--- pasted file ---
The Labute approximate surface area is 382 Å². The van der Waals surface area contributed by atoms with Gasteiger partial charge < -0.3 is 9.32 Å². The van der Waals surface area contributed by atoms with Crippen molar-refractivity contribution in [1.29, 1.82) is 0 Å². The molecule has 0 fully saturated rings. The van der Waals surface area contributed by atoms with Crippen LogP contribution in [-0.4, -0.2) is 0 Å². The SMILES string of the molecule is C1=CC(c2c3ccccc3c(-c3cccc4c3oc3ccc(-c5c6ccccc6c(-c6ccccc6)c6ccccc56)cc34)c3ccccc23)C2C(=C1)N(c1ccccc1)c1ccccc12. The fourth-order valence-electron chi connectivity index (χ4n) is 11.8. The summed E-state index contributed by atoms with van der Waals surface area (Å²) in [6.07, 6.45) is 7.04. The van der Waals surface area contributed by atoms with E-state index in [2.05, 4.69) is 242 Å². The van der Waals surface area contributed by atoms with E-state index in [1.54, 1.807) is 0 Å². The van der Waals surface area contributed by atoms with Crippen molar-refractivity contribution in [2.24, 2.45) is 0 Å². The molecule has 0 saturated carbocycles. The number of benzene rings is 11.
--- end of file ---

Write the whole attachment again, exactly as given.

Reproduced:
The Labute approximate surface area is 382 Å². The van der Waals surface area contributed by atoms with Gasteiger partial charge < -0.3 is 9.32 Å². The van der Waals surface area contributed by atoms with Crippen molar-refractivity contribution in [1.29, 1.82) is 0 Å². The molecule has 0 fully saturated rings. The van der Waals surface area contributed by atoms with Crippen LogP contribution in [-0.4, -0.2) is 0 Å². The SMILES string of the molecule is C1=CC(c2c3ccccc3c(-c3cccc4c3oc3ccc(-c5c6ccccc6c(-c6ccccc6)c6ccccc56)cc34)c3ccccc23)C2C(=C1)N(c1ccccc1)c1ccccc12. The fourth-order valence-electron chi connectivity index (χ4n) is 11.8. The summed E-state index contributed by atoms with van der Waals surface area (Å²) in [6.07, 6.45) is 7.04. The van der Waals surface area contributed by atoms with E-state index in [2.05, 4.69) is 242 Å². The van der Waals surface area contributed by atoms with E-state index in [1.54, 1.807) is 0 Å². The van der Waals surface area contributed by atoms with Crippen molar-refractivity contribution in [2.24, 2.45) is 0 Å². The molecule has 0 saturated carbocycles. The number of benzene rings is 11.